At the user interface level, the platform provides a rich visual editor that allows web interfaces to be composed by dragging and dropping. Instead of purely writing HTML, developers use visual widgets. These widgets are wrapped and are easy to reuse just by dragging and dropping without everyone needing to understand how they are built:
The core visual widgets represent very closely what developers are used to with HTML: a div, an input, a button, a table, and so forth. All of them have a direct - and well known - HTML representation. For example, dragging a “Container” generates a div.
Custom HTML widgets can be used to include whatever HTML is needed. An example is a CMS that loads dynamic, database-stored HTML content in a page.
Widgets can be composed and wrapped in “web blocks,” which are similar to user controls, and reusable layouts with “placeholders,” which are similar to Master Pages with “holes” that will be filled in when instantiated.
All widgets can be customized in the properties box via “Extended Properties," which will be directly translated to HTML attributes. This includes HTML tags that are not supported today in the base HTML definition. For example, if someone wants to use custom “data-” attributes, they can just add them in.
All widgets have a well-defined API that is tracked by the platform to ensure that they are being properly used across all applications that reuse it.
In summary, the visual editor is very similar to a view templating system, such as .NET ASPX, Java JSP or Ruby ERBs, where users define the HTML and include dynamic model/presenter bound expressions.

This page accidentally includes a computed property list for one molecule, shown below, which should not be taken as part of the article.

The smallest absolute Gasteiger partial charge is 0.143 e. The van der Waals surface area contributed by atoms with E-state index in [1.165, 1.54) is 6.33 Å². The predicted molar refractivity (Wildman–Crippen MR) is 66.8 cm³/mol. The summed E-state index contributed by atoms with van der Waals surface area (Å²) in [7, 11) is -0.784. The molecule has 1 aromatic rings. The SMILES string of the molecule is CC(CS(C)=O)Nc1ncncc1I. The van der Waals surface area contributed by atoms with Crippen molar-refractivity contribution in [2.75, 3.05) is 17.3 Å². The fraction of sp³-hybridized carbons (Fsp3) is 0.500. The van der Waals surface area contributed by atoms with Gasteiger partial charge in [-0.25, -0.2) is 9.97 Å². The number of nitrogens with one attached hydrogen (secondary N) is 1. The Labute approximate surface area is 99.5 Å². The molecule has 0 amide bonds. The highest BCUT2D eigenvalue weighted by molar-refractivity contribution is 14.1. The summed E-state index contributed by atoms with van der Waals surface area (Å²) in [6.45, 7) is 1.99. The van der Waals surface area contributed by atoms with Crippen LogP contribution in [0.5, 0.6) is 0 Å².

This is an example of a jquery slideshow plugin wrapped and reused in the visual designer:
OutSystem UIs are purely CSS3-based. A predefined set of “themes,” a mix of CSS and layout templates, can be used in applications. However, developers can reuse existing CSS or create their own. A common example is to reuse bootstrap, which is tweaked so that its grid system is reused by the OutSystems visual editor to drag and drop page layouts, instead of having to manually input the CSS columns for every element.
Themes are hierarchical, which means that there is a CSS hierarchy in OutSystems. Developers can define an application-wide CSS in one theme and redefine only parts of it for a particular section of an application. Themes can also be reused by applications when there is a standard style guide.
The built-in CSS text editor supports autocomplete, similar to that of Firebug or Chrome Inspector, and immediately previews the results in the page without having to recompile/redeploy applications.
Common CSS styling properties including padding, margin, color, border, and shadow, can also be adjusted from directly within the IDE using the visual styles editor panel.
Examples of extending the UI
A great example of UI extensibility is Pordata. The Pordata website is the most important statistics website in Europe and is fully implemented with OutSystems technology. This website makes a large amount of statistical information about Europe available. The OutSystems UI extensibility capabilities were used for the graphical representation of data in charts, dynamic charts and geographical information visualization.
This example shows information overlaid in maps using a user interface external component:
This is an example of a typical page in the website that provides the visualization of information in dynamic and static charts:
Wodify, a SaaS solution for Cross Fit Gyms, is built with OutSystems and currently supports more than 200,000 users around the globe. Although most of the functionality in Wodify is created with OutSystems built-in user interface widgets, it is a great example of how OutSystems interfaces can be freely styled using CSS to achieve a consistent look and feel and support several devices and form factors.
Wodify user interfaces for several devices:
This is an example of dashboards for the gyms: